NEW DELHIL: Strokes, a highly preventable and treatable condition, could lead to nearly 10 million deaths annually by 2050, primarily affecting low- and middle-income countries (LMICs), a report said.

The projection comes from the collaborative effort of the World Stroke Organization and the Lancet Neurology Commission (LNC) under which four studies have been published.

The report published in Lancet Neurology journal said that stroke deaths are expected to surge from 6.6 million in 2020 to 9.7 million by 2050.

The report has emphasised on the critical role of evidence-based, pragmatic solutions in combating the crisis and made 12 recommendations to counter the deaths related to strokes.

Among them are stroke surveillance, prevention, acute care, and rehabilitation.

The report recommended establishing cost-effective surveillance systems for precise epidemiological stroke data to guide prevention and treatment.

It also suggested elevating public awareness and fostering healthier lifestyles through widespread utilisation of mobile and digital technologies, including training and awareness.

It also stressed on prioritising meticulous planning of acute stroke care services, capacity building, training, provisioning of appropriate equipment, treatment, affordable medicines, and allocating adequate resources.

Director General of the Indian Council of Medical Research (ICMR) Dr Rajiv Bahl said evidence-based stroke care needed to be implemented to mitigate disability and prevent new strokes.

ICMR is actively engaged in crafting country-specific ambulatory care models at the primary care level to combat non-communicable diseases, he said.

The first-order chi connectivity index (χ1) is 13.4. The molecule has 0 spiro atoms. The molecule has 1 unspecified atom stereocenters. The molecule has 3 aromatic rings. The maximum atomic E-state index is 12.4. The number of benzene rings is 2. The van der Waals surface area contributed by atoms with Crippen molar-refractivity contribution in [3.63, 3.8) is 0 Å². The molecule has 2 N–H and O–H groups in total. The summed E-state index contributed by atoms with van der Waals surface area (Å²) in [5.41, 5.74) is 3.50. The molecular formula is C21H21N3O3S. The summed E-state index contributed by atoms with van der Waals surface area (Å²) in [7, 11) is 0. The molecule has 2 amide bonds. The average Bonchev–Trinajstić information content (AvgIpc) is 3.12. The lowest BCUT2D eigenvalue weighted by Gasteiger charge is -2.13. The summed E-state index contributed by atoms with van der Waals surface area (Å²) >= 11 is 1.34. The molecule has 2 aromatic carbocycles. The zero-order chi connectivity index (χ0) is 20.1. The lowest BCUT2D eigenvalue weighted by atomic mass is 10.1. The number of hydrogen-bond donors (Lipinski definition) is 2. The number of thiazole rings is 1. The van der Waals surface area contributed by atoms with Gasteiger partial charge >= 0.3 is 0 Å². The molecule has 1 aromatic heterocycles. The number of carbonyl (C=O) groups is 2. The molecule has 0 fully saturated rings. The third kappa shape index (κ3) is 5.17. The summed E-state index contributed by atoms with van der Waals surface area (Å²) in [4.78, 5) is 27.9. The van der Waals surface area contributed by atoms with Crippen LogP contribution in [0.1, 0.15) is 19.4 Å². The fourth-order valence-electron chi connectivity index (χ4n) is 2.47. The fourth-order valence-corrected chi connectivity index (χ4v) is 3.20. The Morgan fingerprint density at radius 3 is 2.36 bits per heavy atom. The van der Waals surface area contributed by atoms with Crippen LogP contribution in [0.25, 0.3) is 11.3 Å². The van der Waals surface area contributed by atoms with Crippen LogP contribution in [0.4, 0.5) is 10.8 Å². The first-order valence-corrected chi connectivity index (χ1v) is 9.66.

“The Government of India is committed towards formulating evidence-based policies and their implementation through the National Programme for Prevention and Control of Non-Communicable Diseases (NP-NCD),” he added.

A notable success is the India Hypertension Control Initiative (IHCI), which employed tech-driven innovations to digitally monitor over two million patients, achieving real-time blood pressure control in 50 per cent of cases, Bahl said.

Professor Jeyaraj Pandian, President-Elect of the World Stroke Organization and a lead author of the commission, shared that there is a need to scrutinise the factors driving the increase in deaths due to stroke.

Dr Ivy Sebastian, Neurologist and Stroke Fellow in Calgary, Canada, and the lead author of the paper on “Stroke Systems of Care in Southeast Asia,” called for timely interventions such as intravenous thrombolysis, thrombectomy, and stroke unit care delivered through stroke-ready centres.

Dr Yogeshwar Kalkonde, the lead author of the paper “Stroke Surveillance in Southeast Asia”, stated that India’s National Stroke Registry Programme and Thailand’s national database can serve as valuable sources for epidemiological data on strokes.

Dr Prashant Mathur, Director of the National Centre for Disease Informatics and Research (NCDIR), ICMR, Bangalore, emphasised on the importance of national hospital-based stroke registries and population-based stroke registries conducted by ICMR across India.

Dr Meenakshi Sharma, Scientist-G at the non-communicable diseases division of ICMR, highlighted the development of stroke care models in India and stressed on the importance of screening and treating high blood pressure, which is being carried out through the India Hypertension Control Initiative.

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